beer line length

How to get most out of brewing with your Braumeister? Help others and share your tips/best practices.

beer line length

Unread postby Onthebrew » Tue Oct 09, 2018 9:48 am

What is the optimum length for a beer line from keg to tap. i currently have a couple of party tap options - one thats 3/8 i think and about a meter and a half, and another that's a short bit of 3/8 into a couple of meters of 1/8 then back to 3/8. However with both i seem to just get foam all the time.

Only thing that works for me is a tap directly attached to the beer out disconnect- it takes a bit of a knack to avoid foam here too, but once you get used to it, just by opening it a fraction you can get a decent pint with just the right amount of head. Its a basic tap and i thought the beer line was supposed to be a better solution but all i am getting from it is foam.

Any ideas?

The beer is eat around 2C and carbonated to 2.6 ( normally a week at 12 psi). i like beers with a decent carbonation
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Re: beer line length

Unread postby john.donovan62 » Tue Oct 09, 2018 10:25 am

https://brucrafter.com/beer-line-calcul ... Calculator
Hi OTB, check out brucrafter site. A handy calculator and then some good explanatory text about the different factors.
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Re: beer line length

Unread postby Onthebrew » Tue Oct 09, 2018 10:33 am

cheers will have a read of that. a quick check infomed me it needs to be 110 foot for 3/16 line???
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Re: beer line length

Unread postby john.donovan62 » Tue Oct 09, 2018 10:51 am

No, that is for 3/8". For a 3/16" beer line you will need 8 feet if there is a 1 foot rise from middle of keg to tap.
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Re: beer line length

Unread postby Onthebrew » Tue Oct 09, 2018 11:03 am

yes, my mistake just realised that. will go for 8 feet then. a good tip on that site was making sure the beer line is same temp as keg- will store the lines in the fridge from now on.

Think my party tap has 3/8 into 3/16 and back to 3/8- i guess its just the length of the 3/18 i need to worry about.

not sure what my other beer line is- thinking it may be 3/8 as fits the disconnect.
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Re: beer line length

Unread postby tsgreen » Tue Oct 09, 2018 11:17 am

Great info!
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beer line length

Unread postby f00b4r » Tue Oct 09, 2018 3:09 pm

john.donovan62 wrote:https://brucrafter.com/beer-line-calculator/#Beer_Line_Calculator
Hi OTB, check out brucrafter site. A handy calculator and then some good explanatory text about the different factors.


That site caters for Americans, who measure beer line by inner diameter, whereas the op is based in the UK, who measure beer line by the outer diameter. 3/16" beer line means very different things depending on where you are from
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Re: beer line length

Unread postby IPA » Wed Oct 10, 2018 7:23 am

Over carbonation is the the sole cause of fobbing. Online carbonation calculators are a waste of time and are designed primarily for bottled American beer. I have, in the past, had problems with fobbing and tried all of those stupid beer line calculators. Now I use 60cm long 7 mm beer line and it works perfectly. Why ? because I prime all of my beers, after they reach terminal gravity, with 2.5 grams a litre of sugar. That is with one exception. When using Whitelab Kolsch yeast it needs for some strange reason to be 3 grams a litre. Follow this advice and you with solve the problem. Beware though the beer must have reached terminal gravity not a figure calculated by yet another online calculator.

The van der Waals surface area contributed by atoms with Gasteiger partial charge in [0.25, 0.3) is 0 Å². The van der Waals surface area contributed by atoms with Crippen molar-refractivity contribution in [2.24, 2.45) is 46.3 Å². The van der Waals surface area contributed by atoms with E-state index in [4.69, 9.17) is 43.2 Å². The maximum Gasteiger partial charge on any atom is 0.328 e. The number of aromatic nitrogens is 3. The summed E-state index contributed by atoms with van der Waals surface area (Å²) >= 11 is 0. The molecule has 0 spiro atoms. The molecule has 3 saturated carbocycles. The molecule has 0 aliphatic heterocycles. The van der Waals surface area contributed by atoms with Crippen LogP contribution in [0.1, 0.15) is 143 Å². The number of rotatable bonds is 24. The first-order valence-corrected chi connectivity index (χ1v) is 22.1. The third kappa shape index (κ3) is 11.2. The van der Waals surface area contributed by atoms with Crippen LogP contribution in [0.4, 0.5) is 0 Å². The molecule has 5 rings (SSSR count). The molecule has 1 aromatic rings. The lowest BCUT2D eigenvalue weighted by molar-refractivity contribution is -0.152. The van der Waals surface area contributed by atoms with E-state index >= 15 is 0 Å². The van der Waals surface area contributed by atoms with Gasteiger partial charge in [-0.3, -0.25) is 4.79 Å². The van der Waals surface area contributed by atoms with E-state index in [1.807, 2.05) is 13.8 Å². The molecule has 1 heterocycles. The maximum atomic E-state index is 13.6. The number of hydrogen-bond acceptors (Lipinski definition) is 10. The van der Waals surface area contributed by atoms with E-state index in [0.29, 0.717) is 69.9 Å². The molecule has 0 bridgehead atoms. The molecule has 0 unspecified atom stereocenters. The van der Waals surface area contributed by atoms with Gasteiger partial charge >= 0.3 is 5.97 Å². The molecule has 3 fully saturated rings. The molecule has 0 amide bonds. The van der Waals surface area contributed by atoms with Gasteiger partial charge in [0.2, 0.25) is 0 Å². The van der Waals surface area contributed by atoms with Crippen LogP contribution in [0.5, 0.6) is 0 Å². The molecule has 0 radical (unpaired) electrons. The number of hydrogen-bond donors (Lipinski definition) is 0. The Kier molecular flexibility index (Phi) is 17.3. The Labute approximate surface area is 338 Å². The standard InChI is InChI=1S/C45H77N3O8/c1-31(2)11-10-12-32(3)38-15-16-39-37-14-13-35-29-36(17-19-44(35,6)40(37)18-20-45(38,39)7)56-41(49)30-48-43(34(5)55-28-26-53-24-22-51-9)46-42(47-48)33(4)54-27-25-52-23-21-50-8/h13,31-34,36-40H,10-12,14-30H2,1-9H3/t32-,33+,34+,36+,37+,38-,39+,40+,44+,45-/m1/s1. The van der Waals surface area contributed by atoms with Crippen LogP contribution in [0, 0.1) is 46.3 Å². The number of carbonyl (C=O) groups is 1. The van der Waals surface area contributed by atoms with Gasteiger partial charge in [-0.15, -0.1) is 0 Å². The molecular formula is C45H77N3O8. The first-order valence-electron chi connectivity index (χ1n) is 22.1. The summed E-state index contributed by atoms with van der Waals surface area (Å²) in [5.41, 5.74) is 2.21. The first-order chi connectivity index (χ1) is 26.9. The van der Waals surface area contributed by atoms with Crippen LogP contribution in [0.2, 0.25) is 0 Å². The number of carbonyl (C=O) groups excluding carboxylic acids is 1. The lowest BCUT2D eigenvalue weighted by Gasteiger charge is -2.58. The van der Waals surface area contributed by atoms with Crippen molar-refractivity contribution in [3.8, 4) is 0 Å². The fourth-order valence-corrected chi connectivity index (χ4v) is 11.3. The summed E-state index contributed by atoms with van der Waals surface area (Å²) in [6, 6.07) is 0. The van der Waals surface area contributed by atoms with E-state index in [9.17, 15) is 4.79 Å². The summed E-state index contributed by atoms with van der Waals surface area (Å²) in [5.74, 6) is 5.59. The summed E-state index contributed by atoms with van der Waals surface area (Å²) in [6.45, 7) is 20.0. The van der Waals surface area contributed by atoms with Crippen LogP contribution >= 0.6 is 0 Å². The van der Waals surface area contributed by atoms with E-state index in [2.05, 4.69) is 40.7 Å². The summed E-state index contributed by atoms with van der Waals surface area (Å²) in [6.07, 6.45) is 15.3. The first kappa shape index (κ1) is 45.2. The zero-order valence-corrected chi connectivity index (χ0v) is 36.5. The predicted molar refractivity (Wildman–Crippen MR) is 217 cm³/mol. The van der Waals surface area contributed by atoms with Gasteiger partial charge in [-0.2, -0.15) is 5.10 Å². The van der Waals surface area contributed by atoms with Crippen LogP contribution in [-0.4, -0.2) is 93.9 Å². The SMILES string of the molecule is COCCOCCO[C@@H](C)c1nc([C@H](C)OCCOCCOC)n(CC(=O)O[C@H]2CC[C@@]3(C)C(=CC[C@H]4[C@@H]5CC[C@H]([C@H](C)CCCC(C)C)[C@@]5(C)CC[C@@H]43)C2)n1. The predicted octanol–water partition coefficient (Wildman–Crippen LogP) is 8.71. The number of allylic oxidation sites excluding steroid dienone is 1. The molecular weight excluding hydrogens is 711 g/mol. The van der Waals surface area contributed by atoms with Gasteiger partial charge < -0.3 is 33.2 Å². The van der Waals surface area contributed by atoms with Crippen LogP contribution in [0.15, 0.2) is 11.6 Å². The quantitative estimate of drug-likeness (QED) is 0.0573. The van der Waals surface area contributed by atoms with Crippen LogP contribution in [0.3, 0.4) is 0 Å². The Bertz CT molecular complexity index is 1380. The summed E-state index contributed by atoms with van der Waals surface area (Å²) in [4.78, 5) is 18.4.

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Re: beer line length

Unread postby Onthebrew » Wed Oct 10, 2018 12:00 pm

IPA wrote:Over carbonation is the the sole cause of fobbing. Online carbonation calculators are a waste of time and are designed primarily for bottled American beer. I have, in the past, had problems with fobbing and tried all of those stupid beer line calculators. Now I use 60cm long 7 mm beer line and it works perfectly. Why ? because I prime all of my beers, after they reach terminal gravity, with 2.5 grams a litre of sugar. That is with one exception. When using Whitelab Kolsch yeast it needs for some strange reason to be 3 grams a litre. Follow this advice and you with solve the problem. Beware though the beer must have reached terminal gravity not a figure calculated by yet another online calculator.


i wouldn't want the beers carbonated any less as i prefer the american carb levels- aiming for 2.5/2.6 usually. What sort of carbonation are you getting with your system? do you not use CO2 to carbonate at all?

i should be fine with terminal gravity because it sits in the FV for a minimum of two weeks, usually nearer three.
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Re: beer line length

Unread postby Onthebrew » Wed Oct 10, 2018 12:02 pm

f00b4r wrote:
john.donovan62 wrote:https://brucrafter.com/beer-line-calculator/#Beer_Line_Calculator
Hi OTB, check out brucrafter site. A handy calculator and then some good explanatory text about the different factors.


That site caters for Americans, who measure beer line by inner diameter, whereas the op is based in the UK, who measure beer line by the outer diameter. 3/16" beer line means very different things depending on where you are from


do you know of a UK focused calculator?